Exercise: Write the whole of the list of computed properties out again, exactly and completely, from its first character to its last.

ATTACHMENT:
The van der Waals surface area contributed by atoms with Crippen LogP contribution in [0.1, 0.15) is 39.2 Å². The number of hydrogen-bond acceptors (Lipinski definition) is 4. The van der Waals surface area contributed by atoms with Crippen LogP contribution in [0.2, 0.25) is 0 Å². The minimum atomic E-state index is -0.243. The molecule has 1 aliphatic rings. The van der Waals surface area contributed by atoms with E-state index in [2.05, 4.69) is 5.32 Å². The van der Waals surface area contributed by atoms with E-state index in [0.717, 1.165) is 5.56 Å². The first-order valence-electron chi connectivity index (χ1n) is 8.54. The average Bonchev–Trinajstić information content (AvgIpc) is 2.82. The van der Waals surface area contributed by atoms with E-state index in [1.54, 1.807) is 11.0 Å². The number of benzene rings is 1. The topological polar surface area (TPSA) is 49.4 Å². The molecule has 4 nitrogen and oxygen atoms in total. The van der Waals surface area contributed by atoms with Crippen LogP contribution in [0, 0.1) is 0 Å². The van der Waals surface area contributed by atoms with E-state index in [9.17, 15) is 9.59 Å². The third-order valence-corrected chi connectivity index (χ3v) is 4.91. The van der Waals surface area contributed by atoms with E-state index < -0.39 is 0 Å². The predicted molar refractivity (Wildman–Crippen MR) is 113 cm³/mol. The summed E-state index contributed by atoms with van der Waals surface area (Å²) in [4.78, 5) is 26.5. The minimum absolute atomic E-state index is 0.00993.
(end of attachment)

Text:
The van der Waals surface area contributed by atoms with Crippen LogP contribution in [0.1, 0.15) is 39.2 Å². The number of hydrogen-bond acceptors (Lipinski definition) is 4. The van der Waals surface area contributed by atoms with Crippen LogP contribution in [0.2, 0.25) is 0 Å². The minimum atomic E-state index is -0.243. The molecule has 1 aliphatic rings. The van der Waals surface area contributed by atoms with E-state index in [2.05, 4.69) is 5.32 Å². The van der Waals surface area contributed by atoms with E-state index in [0.717, 1.165) is 5.56 Å². The first-order valence-electron chi connectivity index (χ1n) is 8.54. The average Bonchev–Trinajstić information content (AvgIpc) is 2.82. The van der Waals surface area contributed by atoms with E-state index in [1.54, 1.807) is 11.0 Å². The number of benzene rings is 1. The topological polar surface area (TPSA) is 49.4 Å². The molecule has 4 nitrogen and oxygen atoms in total. The van der Waals surface area contributed by atoms with Crippen LogP contribution in [0, 0.1) is 0 Å². The van der Waals surface area contributed by atoms with E-state index in [9.17, 15) is 9.59 Å². The third-order valence-corrected chi connectivity index (χ3v) is 4.91. The van der Waals surface area contributed by atoms with E-state index < -0.39 is 0 Å². The predicted molar refractivity (Wildman–Crippen MR) is 113 cm³/mol. The summed E-state index contributed by atoms with van der Waals surface area (Å²) in [4.78, 5) is 26.5. The minimum absolute atomic E-state index is 0.00993.